Six men and another drummer boy had chosen the pieces marked for death. The lottery had not sat well with most of the Rangers who had been given the duty, and now a young boy, James Daley, was among the condemned. Either Broadwater or another Ranger rode into Rectortown and informed Mosby of the results. “I didn’t know before there was a drummer boy in the lot,” Mosby recounted later. “I immediately ordered his release & lots again be drawn.” Nineteen prisoners repeated the nerve-wracking process, with one of them drawing the fateful slip of paper.

Five of the seven condemned Federals have been identified — Corporals James Bennett and Charles E. Marvin of the 2nd New York Cavalry, Private George H. Soule of the 5th Michigan Cavalry, Private Melchior H. Houghnickol (or Huffnagle) of the 153rd New York Infantry and Lieutenant Israel Clement Disosway of the 5th New York Heavy Artillery. Only Bennett, Marvin and Soule actually belonged to Custer’s command. The identities of the remaining two men remain uncertain.

Mosby assigned Lieutenant Edward F. Thompson and a detail of Rangers to escort the condemned prisoners to the Shenandoah Valley and carry out the executions as close to the Union lines as possible. The column started forth with a mounted Confederate in front of and behind each of the Federals, who walked. The Rangers bound the left wrist of each captive, attaching the rope to the pommels of their saddles. At Ashby’s Gap in the Blue Ridge, Thompson halted and allowed the condemned men to write a letter to family or friends.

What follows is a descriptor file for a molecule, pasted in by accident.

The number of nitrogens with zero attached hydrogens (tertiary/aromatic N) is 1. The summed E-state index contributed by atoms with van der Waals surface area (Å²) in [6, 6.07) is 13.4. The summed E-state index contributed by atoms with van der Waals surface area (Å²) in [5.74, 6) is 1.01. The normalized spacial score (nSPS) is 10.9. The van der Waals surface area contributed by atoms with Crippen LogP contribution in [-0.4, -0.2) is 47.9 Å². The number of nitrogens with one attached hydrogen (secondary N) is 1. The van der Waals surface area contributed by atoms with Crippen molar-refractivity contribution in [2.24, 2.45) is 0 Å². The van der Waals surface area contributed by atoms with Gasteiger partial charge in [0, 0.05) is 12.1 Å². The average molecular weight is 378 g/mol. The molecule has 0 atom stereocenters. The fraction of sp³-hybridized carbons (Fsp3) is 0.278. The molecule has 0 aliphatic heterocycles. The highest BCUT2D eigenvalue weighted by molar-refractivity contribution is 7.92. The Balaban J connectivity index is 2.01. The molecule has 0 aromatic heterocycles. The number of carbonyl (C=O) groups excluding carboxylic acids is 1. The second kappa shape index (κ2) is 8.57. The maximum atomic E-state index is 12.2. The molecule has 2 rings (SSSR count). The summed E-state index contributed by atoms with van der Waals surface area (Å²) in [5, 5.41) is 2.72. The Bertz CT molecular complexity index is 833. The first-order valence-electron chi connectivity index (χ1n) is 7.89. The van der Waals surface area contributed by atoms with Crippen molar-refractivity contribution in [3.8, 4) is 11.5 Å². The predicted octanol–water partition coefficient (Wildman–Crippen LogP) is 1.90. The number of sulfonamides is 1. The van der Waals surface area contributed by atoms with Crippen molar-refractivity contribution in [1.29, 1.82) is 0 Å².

Before they proceeded, Captain Richard Montjoy and Company D of the battalion met them, coming from the Valley with more prisoners. A fastidious dresser, Montjoy wore a Masonic pin on the lapel of his coat. Lieutenant Disosway, a fellow member of the order, signaled Montjoy with the Masonic distress sign. Montjoy convinced Thompson to swap Disosway for a Custer trooper whom he had captured. When Mosby learned of the trade, he angrily reminded Montjoy that the 43rd Battalion “was no Masonic lodge.”

Thompson’s detail descended the mountain and crossed the Shenandoah River at Berry’s Ferry. As the column passed Millwood, a cold rain began to fall, the heavy overcast deepening the night’s darkness. Near Berryville one of the Michiganders, George Soule, loosened his rope and slipped unseen into a ditch beside the road. When the Rangers and other prisoners disappeared into the blackness, Soule fled, eventually reaching the Union lines.

Thompson halted about 4 a.m. on November 7 in Beemer’s Woods, less than a mile north and west of Berryville. Mosby had instructed the lieutenant to shoot four of the prisoners and to hang three, just as the Yankees had done to the six Rangers and Henry Rhodes in Front Royal. The Confederates acted with slow deliberation, like men reluctant to perform the duty assigned to them. Mosby had ordered it, however, and they proceeded dutifully.

A Ranger grabbed Corporal Bennett and shot him in the left arm and head. Another Rebel walked up to Private Houghnickol, shooting the New York infantryman in the head and right arm. Corporal Marvin, Bennett’s comrade in the 2nd New York Cavalry, pleaded for time to say a final prayer. When he had finished, Thompson evidently stepped forward, placed his revolver to Marvin’s head and squeezed the trigger. The gun misfired, however. The New Yorker had loosened his hand from its bindings during the march, and he escaped through the woods after knocking Thompson down.

That left three condemned Federals. Their captors mounted them on horses, swung ropes over tree limbs, placed nooses around their necks and, as it had been done at Front Royal, whipped the horses. The identity of only one of the three hanged men is known — Wallace Prouty, who was identified by a small Bible with his name on it found in his pocket. Whether Prouty had drawn a marked slip or had been exchanged for Disosway remains uncertain. Before Thompson’s men departed, one of them hung a note on the body of one of the Federals: “These men have been hung in retaliation for an equal number of Colonel Mosby’s men hung by order of General Custer, at Front Royal. Measure for measure.”